realistic fantasy figurine mixed media sculpture
  • Work on several projects at a time.  While one is drying, you can work on part of another.  Sometimes, working this way, what you accomplish on one piece will give you fresh ideas for one of the others.  Also, if you mess up part of one piece, it may fit perfectly into one of the others.  I once was working on a leg for a figure that did not turn out well, so I turned it into a tree branch for part of a tree on another piece where it fit in perfectly.

  • With paper clay, it is much easier to add to a sculpture than it is to take away.  A good approach is to build up the clay to approximate the shape you want and let it dry.  Then, go back to finalize the shape and finish you want.  It is okay to repeat this process multiple times until you get your desired effect.  For instance, if you are making a leg for a figure, you would first make an armature; then add clay to approximate the general shape (think of bones) and let it dry; then fill in the overall shape of the leg and let it dry; then add the muscles and smooth the surface and let it dry again!
In my next article, we will make a landscape sculpture and cover some techniques that work well with paper clay.

link to kevin whitham saatchi art online

You can connect with me on Facebook.

Tuesday, July 19, 2016

Tori's Tip - Cross-over Crafts

I've been creating art and crafting crafts for a long time, and have a wide variety of tools and materials in the studio.  Sometimes I'll see a tool that I haven't used for a while and think...."What new thing can I use this for?" or "I wonder if I can use this with clay?" 

So....want to know if you can use a wood burning tool on Creative Paperclay® modeling material?  The answer is "Yes!".  Here is an example using only one tip on a flat dry sheet of clay.  I am already imaging more possibilities for using this on curved surfaces, etc.  I love the way this turned out, all sort of muted, kind of sepia color with rich texture in the clay, nice to look at and nice to feel!  I'm also thinking it might make some lovely pieces with watercolor washes added over the design.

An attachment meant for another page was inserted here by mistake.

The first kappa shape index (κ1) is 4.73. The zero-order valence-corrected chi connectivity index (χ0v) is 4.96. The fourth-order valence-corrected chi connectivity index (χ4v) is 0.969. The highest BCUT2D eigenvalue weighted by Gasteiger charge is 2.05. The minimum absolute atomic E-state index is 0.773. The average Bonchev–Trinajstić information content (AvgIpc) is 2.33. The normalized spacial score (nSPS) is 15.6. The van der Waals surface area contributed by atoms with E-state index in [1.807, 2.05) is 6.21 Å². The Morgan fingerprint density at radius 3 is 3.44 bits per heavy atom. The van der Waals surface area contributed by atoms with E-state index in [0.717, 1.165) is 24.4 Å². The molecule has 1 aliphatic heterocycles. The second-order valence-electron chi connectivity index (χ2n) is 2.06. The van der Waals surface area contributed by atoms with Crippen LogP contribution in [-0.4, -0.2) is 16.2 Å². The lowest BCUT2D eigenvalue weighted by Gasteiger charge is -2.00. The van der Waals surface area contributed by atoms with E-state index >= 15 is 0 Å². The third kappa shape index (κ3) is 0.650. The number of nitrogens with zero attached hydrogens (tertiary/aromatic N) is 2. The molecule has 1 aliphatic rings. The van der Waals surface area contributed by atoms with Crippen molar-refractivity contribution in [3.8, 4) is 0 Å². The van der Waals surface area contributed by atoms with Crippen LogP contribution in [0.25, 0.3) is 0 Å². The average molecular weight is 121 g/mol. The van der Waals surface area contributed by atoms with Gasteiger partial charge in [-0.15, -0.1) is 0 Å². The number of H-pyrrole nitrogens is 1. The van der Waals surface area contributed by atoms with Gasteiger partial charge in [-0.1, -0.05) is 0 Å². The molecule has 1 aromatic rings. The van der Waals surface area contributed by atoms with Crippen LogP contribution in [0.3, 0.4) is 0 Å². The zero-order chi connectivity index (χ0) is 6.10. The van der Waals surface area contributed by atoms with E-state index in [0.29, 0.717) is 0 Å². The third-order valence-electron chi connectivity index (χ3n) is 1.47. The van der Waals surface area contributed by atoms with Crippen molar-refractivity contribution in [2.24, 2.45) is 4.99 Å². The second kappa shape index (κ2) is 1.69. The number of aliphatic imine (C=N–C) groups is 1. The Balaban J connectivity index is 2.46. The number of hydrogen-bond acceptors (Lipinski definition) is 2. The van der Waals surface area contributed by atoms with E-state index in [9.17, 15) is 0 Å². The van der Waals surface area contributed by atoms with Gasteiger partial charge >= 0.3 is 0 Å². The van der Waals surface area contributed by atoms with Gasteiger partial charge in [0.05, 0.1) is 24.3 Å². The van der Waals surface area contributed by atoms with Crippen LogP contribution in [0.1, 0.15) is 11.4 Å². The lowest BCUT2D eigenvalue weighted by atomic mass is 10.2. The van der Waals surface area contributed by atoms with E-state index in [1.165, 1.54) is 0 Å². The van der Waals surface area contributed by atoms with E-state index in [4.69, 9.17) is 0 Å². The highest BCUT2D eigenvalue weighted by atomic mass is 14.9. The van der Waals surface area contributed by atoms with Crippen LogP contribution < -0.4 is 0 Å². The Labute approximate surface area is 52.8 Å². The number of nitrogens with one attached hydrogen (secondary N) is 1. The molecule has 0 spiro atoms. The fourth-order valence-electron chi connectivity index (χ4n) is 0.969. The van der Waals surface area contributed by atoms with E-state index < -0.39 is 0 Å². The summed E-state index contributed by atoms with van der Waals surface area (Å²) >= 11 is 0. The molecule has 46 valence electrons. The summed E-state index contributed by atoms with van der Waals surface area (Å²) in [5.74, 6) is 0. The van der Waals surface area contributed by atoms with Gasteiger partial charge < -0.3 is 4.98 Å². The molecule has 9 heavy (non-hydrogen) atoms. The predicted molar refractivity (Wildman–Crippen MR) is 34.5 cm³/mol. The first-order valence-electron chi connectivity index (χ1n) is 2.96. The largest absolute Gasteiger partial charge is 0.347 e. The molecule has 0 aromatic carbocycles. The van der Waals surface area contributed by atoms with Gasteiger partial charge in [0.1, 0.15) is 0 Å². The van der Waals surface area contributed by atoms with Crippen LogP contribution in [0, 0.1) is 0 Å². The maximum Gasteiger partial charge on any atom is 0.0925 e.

My tip is (no surprise here) go ahead and try it!  Of course you will want to use every safety precaution - for example, even though this clay is non-toxic, I do not know if the fumes from burning it are.  And even though I think the risk is probably minimal since there is so little smoke or fumes created while wood burning, I created this in a well ventilated area with a fan blowing any smoke away from the piece.

What crafts did you do growing up?  Dig out those old tools and see what you can come up with for more fun with clay!

Thanks for joining me here again!  As always, play, experiment, and have fun!

Find me on Facebook, or peruse & ponder pics with me on Pinterest

Sunday, July 17, 2016

Lynda's Recycled Cardboard Insert